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  • Brett Calhoun

1 Million Cups Scale Presentation



Reach out to Brett Calhoun, Director of Ops, at brett@start-scale.com for questions about Scale.

On August 4, 2021, the Scale team and 1 Million Cups KC dove into the nucleus behind Scale’s mission and investment thesis. Scale is based in the Midwest & is largely investing in founders between the coasts at the earliest stages. The firm was founded by the founders of EquipmentShare (Willy & Jabbok Schlacks) and Jai Malik of Countdown Capital. Other advisors include Wade Foster (founder & CEO of Zapier).To recap the discussion, below are the key points:

  1. Scale is democratizing capital, education, and network effects between the coasts.

  2. An extra layer of struggle is a proponent to extreme outlier success with founders.

  3. A weak founding team is a leading reason for startup failure, but a strong founding team is a leading reason for extreme outlier success (paired with struggle).

  4. Scale is building a long-term startup ecosystem in Columbia, leveraging EquipmentShare as a pillar company.

  5. Scale invests in all industries whether it is hard tech or software.

  6. The Scale program is 12-weeks with virtual or in-person options.

  7. Our base investment model is $40k for 5% with negotiation based on current capital commitments and the stage of the business.

  8. Scale has a team of successful operators available for support, insights, and hands-on building for Scale founders.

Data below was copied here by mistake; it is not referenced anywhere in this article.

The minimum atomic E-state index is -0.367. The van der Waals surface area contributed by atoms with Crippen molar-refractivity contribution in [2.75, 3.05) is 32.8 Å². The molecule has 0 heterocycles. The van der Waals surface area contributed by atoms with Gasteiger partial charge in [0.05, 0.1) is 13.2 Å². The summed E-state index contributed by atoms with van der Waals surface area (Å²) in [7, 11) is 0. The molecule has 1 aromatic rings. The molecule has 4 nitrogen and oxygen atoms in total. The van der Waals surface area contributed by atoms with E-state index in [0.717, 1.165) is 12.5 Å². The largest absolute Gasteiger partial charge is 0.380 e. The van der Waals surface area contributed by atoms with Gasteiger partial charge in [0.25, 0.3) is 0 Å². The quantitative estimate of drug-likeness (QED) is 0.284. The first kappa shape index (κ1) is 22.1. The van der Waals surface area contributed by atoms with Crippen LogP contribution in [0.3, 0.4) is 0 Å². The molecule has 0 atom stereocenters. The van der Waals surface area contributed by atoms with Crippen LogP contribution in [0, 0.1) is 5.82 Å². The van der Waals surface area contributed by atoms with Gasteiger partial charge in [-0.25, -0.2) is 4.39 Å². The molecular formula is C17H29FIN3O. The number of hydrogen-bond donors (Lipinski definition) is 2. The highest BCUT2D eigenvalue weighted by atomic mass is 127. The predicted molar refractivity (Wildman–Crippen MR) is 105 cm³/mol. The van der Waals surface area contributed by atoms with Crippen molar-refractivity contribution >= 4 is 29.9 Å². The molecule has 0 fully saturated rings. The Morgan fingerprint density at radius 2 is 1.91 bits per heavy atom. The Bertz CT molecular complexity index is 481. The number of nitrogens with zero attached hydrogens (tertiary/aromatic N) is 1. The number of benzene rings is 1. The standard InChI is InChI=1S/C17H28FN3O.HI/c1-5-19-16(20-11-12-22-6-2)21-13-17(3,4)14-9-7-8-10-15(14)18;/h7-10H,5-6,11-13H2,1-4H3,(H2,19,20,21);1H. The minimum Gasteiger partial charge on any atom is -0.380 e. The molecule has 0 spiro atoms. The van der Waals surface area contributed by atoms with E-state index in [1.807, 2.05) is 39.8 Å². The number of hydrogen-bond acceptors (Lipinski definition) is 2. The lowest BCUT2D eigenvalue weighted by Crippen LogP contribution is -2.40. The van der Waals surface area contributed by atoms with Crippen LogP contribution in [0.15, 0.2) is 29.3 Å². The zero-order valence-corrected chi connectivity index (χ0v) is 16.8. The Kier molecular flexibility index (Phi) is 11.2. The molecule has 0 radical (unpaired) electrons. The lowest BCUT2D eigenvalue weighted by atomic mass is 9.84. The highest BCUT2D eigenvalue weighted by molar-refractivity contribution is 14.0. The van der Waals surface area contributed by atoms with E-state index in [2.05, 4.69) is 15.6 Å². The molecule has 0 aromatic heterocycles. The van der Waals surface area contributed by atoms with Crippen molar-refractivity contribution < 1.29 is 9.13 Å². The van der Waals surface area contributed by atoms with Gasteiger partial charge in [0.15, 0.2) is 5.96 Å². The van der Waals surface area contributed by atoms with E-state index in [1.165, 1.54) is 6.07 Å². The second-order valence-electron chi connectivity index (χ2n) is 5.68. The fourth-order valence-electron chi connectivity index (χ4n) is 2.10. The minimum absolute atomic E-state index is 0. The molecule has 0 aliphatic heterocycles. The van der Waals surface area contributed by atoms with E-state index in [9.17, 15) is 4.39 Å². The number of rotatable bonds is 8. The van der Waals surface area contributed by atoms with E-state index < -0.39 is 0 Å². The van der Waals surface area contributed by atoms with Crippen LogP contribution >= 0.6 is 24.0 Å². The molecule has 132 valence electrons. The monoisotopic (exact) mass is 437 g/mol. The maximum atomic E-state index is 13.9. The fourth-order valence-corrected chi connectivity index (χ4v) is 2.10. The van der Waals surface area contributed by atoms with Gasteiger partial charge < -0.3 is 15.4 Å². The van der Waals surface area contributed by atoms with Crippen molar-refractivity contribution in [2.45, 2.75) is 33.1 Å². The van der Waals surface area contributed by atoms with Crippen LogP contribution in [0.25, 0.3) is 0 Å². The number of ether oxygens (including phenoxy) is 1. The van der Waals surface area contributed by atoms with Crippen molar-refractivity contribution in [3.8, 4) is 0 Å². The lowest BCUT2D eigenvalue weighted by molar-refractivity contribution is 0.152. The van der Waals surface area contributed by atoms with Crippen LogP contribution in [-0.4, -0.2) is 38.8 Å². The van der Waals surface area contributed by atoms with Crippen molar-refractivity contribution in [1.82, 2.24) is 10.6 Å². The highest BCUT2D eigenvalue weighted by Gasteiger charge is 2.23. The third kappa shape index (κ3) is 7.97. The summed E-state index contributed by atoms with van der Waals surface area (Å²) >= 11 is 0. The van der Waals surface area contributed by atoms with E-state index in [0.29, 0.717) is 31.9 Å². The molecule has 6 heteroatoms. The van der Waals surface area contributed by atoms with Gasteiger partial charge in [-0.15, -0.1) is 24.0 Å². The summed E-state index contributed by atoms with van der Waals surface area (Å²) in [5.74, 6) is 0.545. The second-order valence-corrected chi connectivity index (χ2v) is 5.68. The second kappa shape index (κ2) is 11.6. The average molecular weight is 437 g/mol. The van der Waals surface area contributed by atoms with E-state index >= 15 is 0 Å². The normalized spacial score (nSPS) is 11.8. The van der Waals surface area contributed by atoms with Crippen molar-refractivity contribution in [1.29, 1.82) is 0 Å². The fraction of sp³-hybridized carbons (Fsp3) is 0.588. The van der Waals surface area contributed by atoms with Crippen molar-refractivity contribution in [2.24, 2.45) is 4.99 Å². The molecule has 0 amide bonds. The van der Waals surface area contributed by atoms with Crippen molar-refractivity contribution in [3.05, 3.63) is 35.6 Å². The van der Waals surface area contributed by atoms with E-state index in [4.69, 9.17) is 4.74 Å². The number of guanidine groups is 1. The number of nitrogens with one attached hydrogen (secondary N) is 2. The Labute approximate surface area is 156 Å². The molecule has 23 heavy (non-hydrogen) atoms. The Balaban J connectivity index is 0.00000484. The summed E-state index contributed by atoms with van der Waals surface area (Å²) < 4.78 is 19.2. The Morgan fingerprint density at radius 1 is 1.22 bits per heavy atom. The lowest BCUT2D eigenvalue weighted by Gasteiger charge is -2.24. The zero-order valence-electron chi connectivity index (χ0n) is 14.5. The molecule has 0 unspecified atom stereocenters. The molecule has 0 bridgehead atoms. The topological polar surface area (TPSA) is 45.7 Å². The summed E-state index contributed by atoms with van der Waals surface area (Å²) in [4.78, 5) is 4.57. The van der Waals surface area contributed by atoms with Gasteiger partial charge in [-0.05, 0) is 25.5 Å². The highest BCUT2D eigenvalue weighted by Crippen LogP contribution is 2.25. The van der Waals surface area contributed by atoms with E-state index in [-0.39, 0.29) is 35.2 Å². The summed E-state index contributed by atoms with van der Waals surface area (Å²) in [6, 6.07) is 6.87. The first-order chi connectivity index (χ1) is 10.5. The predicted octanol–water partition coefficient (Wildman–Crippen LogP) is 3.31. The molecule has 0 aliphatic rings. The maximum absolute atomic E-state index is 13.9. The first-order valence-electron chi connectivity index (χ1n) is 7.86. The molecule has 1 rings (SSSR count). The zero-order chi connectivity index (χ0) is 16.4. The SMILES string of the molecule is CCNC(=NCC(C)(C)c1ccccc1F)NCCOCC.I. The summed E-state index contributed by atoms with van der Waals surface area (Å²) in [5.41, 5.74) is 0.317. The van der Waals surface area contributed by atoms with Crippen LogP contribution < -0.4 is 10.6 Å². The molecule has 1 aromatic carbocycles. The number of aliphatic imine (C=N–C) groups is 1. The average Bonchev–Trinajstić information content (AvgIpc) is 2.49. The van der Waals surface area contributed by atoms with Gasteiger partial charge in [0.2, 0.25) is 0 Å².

Verbatim transcript below:

Brett Calhoun: Hi everyone. My name is Brett Calhoun. I’m here to talk to you about scale, the new accelerator, and incubator in the heart of Missouri. And to start us off, I want to walk you through a few data points that are not surprising, and that is 5% of our seed funding is allocated to the Midwest, and less than half a percent is allocated to Missouri.

This goes into my first point, that there is an access to capital problem in the Midwest, but not in the sense that there is no capital here. There are 70,000 millionaires in Missouri. In a sense that capital is not allocated or directed towards early-stage pre-market investments. This goes to my next point, that the root of our problem is not that there is a lack of capital.

It is a lack of communication, education, and network effects. And so in conjunction, these problems together caused a lot of founders to bootstrap, to their seed round, which yes is capital efficient and yes, lowers dilution. But at the end of the day, this causes a loss of the copious amount of network opportunities that they miss out on.

For example, getting that first LOI or building up that investor pipeline for that first seed check, ultimately hinders growth. Now, despite everything I just said, there has been extreme outlier success. And four of those come in Columbia, Missouri, home of scale.

And two of those companies have come in the last decade and both out of Columbia startup weekend, which we are bringing back. And those two companies are Zapier, which is founded and led by Wade Foster, who is a Mizzou graduate. Who has built a $5 billion business with less than 2 million in VC dollars.